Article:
met with Hung in Brussels, September 1997. Our contact there, Jean Paul Dispaux
highly recommended that we meet with him and subsequently set up a meeting for
us. Also a fantastic chef, Hung invited us to his studio and home for lunch one
paintings and sculpture use the body as a platform whereby his deepest thoughts
of the body are fused together or simply missing key bodyparts. With one eye on
composition and anatomy and the other on surreal relationships, his work is wholly
representational and suggestive, both playful and grotesque.
returned twice to Brussels and before we finally departed we were treated to some
of the most exquisite Vietnamese food unrivaled yet.
is mad. We've known this for a while. Hung is mad, which is fortunate for him.
Fortunate for us too, after all. On his arrival in Belgium, Hung was selling chips
at the North Station. Which neither Egon Schiele nor Leonardo da Vinci had done
before him. On th eother hand, Hung like them scribbles all over sketchbook after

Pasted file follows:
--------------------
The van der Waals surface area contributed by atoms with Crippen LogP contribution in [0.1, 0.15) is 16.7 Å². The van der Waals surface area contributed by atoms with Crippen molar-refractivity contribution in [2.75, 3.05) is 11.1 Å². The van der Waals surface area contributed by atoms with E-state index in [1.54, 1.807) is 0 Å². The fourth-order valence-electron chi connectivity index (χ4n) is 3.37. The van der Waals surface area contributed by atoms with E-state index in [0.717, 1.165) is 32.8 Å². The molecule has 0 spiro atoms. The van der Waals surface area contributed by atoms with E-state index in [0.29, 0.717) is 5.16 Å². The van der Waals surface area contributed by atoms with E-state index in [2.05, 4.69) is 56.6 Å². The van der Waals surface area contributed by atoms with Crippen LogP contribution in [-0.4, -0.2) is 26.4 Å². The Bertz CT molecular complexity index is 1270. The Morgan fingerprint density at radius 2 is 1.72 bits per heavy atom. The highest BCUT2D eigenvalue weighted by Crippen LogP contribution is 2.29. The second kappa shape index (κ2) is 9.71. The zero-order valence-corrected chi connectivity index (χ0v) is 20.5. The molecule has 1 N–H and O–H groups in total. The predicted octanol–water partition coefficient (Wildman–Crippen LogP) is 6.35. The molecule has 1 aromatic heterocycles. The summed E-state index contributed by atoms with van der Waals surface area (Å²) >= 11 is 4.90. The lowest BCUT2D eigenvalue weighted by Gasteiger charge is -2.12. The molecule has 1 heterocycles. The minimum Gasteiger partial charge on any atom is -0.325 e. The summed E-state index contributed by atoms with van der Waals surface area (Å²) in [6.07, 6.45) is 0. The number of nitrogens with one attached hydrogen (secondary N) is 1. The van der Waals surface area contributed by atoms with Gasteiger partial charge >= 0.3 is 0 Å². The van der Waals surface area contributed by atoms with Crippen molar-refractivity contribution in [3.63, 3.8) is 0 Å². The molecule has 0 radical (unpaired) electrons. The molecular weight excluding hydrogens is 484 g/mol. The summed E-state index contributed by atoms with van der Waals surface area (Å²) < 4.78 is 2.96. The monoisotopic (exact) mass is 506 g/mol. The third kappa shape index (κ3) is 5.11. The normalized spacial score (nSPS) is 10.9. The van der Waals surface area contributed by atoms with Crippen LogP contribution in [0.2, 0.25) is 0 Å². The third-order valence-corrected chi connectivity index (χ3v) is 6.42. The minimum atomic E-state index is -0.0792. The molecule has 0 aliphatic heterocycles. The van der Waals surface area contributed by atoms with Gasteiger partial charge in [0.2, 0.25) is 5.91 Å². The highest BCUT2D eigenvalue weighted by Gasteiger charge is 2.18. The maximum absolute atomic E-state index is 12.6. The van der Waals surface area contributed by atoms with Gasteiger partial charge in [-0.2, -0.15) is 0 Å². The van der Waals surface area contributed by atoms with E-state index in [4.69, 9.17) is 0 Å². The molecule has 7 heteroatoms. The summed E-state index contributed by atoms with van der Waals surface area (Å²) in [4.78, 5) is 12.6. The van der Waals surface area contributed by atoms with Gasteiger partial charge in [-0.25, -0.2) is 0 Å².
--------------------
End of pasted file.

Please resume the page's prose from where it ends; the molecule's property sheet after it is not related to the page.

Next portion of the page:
sketchbook. That's what I always liked best in the works of Egon and Leonardo
- and now, in Hung's -: their sketches. Over hundreds of pages, Hung's dream and
nightmare characteres shove and jostle, ink strokes crisscross and intermingle,
black as black can be, setting loose on paper misshapen, howling, vociferous monsters.
Hung draws as he lives: uninterruptedly. The pen slithers on the paper, travels
here and there, doesn't know, doesn't plan, doesn't end,doesn't settle anything
for good. The pen probes, starts again, propels drawings at the speed of thought,
more, ever more. There is no such thing as a completed perfect work, drawing follows
upon drawing, like life's minutes. the work : to draw as you live. And drawing
is a manner of living.
for Hunt, Hung reckons that Hunt is mad. But then Hung is mad. Which is fortunate
for him, after all. And for us too.
___________________________________________________Jaco Van Dormael, Cineaste
by Hunt in his collaborative book with Hung,
HUNG HUNT : DUOGRAPHIE